Monday, August 26, 2013
The Second Nine Months
The Second Nine Months is Vicki Glembocki's memoir of the first nine months of her eldest daughter Blair's life. Who is Vicki Glembocki you ask? She's a writer for Philadelphia Magazine and a columnist for the Reader's Digest and it shows in her writing. It's punchy, witty and had me in stitches despite being in hospital for postnatal depression.
I loved this book because she dared to voice what I'm guessing many mothers yearn to but keep silent for fear of criticism from other mums. She writes about her experiences in a mother's group where the talk focused on which brands of baby gear are the best but the women never got below the surface in REALLY getting to know each other. It was only when one of the mothers dared to confess that she'd shaken her daughter a little too hard in frustration that she wasn't sleeping that the first risk of deepening relationships was taken. And Vicki wrote that she reassured this mother that she wasn't alone in having these thoughts. I'm glad she admitted she felt resentful of her daughter from keeping her from checking her email because I often feel the same - a simple thing that I used to be able to do so often and uninterrupted is now a treat. I could relate to her desire to go back to work (well, I don't really want to go back to my old job, I just want some time to myself or to have adult conversation), her jealousy of other mothers who appear to be doing just fine, her anger at the absolute tripe spouted by many parenting books, and the isolation that motherhood brings.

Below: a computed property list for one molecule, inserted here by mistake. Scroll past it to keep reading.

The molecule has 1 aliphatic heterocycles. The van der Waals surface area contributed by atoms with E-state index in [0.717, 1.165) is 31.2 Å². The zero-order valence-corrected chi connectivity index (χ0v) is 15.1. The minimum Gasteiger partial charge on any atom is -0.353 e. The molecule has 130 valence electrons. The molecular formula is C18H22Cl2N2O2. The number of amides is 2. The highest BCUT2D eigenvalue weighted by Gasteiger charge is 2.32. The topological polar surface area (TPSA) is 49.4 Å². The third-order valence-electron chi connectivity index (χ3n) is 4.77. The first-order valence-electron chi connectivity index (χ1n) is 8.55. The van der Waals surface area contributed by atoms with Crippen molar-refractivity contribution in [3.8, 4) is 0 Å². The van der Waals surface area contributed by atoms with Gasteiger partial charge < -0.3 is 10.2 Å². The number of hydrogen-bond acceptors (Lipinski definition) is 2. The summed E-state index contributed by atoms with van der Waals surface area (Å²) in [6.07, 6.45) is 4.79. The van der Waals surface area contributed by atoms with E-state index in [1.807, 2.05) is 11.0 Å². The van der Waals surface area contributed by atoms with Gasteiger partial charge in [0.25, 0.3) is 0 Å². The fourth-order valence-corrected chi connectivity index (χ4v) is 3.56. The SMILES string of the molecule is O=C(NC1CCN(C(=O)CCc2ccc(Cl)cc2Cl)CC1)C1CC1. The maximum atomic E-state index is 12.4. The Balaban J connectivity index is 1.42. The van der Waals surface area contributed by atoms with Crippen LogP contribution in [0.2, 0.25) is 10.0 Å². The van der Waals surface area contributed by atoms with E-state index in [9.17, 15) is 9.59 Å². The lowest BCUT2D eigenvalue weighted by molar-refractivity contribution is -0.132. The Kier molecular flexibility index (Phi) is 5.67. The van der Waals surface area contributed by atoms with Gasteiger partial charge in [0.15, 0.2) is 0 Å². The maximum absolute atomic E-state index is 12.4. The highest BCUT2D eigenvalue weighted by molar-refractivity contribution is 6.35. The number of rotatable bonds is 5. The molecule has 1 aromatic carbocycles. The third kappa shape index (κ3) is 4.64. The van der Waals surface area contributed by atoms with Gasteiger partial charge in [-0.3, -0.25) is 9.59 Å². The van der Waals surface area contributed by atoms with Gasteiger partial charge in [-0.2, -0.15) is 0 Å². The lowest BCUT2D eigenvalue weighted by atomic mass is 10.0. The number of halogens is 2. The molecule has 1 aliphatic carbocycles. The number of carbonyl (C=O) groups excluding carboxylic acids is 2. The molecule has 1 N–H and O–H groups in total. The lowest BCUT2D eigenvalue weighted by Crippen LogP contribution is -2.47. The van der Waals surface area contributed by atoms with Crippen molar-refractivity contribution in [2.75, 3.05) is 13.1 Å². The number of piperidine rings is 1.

At times I felt she overstepped the mark of truthfulness and was too negative. I wondered how her daughter would feel if she read this book years later - at times it sounded like her mother really hated her. I felt like I didn't want to relate to this book TOO much because I still want to give thanks to God in every situation without grumbling and complaining. Somehow there needs to be a balance between not making out that motherhood is all roses, yet still acknowledging there are enormous blessings in becoming a mother.
I loved this book because it made me feel like I wasn't alone in having the thoughts I was having. It's a good book to give to a new mum like myself who feels like she is floundering in unchartered waters.